The primary focus of the health education team is getting information into the community on how to combat the common health problems faced in West Africa, including:
• Malaria
• Tuberculosis
• Childhood illnesses
• Family planning
• Poor nutrition

A significant proportion of the Gambian population are illiterate which means that traditional printed methods of communication such as poster campaigns are largely ineffective.

For a number of years puppetry and drama groups have been used by TARUD to spread key health messages to the wider community. Travelling Puppet Shows and Womens' Drama Groups have performed all over The Gambia – visiting village centres and clinics, and giving regular TV and radio appearances.

A health survey conducted in 2002 clearly indicated that the messages had been remembered and acted on by a majority of the sample in Gunjur and Tujereng.

One of the challenges now faced is how TARUD can effectively measure behaviour change (in response to the health education messages) and how that can be properly documented so that its impact can be measured, which in turn would lead to improved methods of health education and better health.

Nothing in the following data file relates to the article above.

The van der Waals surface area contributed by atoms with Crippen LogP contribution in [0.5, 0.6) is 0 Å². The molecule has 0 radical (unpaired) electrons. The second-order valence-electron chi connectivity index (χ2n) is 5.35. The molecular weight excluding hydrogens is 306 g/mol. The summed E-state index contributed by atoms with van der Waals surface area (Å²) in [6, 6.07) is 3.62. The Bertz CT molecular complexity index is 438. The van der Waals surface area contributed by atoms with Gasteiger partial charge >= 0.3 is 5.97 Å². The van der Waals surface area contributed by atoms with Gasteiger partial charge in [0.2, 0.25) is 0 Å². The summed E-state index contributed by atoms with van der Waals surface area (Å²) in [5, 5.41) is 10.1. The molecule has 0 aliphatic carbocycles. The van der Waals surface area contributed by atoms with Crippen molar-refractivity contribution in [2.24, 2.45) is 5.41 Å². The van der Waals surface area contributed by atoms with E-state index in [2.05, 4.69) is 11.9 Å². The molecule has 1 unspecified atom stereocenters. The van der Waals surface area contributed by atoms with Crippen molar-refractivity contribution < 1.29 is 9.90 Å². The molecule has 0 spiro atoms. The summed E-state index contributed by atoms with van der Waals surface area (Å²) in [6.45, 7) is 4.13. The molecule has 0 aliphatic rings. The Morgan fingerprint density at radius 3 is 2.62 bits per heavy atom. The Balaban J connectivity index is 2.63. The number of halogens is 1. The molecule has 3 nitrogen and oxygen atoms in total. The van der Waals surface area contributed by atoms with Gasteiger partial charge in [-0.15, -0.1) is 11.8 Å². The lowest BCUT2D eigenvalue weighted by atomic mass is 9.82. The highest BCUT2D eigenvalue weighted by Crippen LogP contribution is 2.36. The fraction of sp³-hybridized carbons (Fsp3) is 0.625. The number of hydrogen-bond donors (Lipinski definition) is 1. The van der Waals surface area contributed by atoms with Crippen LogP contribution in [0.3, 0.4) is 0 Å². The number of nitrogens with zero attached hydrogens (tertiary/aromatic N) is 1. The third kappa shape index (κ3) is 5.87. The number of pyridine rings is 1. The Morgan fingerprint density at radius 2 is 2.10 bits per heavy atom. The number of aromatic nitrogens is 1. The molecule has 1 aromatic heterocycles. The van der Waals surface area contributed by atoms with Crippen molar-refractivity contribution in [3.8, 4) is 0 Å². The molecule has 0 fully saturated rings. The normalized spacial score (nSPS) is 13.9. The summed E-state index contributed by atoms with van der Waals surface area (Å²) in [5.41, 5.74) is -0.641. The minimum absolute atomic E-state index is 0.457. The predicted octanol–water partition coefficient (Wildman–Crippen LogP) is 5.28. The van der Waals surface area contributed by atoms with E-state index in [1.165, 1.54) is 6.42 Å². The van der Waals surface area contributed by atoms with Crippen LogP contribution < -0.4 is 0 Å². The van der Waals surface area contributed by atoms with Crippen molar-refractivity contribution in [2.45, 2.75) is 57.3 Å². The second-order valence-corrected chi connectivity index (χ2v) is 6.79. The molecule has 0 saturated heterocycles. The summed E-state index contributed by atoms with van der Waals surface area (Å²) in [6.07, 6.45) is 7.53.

papier-mache-puppet-making-workshopRecently, the issue was raised by TARUD that the majority of trained puppeteers are currently living outside The Gambia and that there is a real need for further training. MBG was pleased that it could respond to this challenge by sending out Petra Rohr-Rouendaal one of the original trainers in puppetry who spent 2 weeks in Gunjur in October 2013 to deliver a training course to the health team and facilitate puppet making workshops in the local schools.


If you have any creative and innovative ideas on how to deliver key health messages or on how to collate and monitor the educational success rates then please get in touch at This email address is being protected from spambots. You need JavaScript enabled to view it..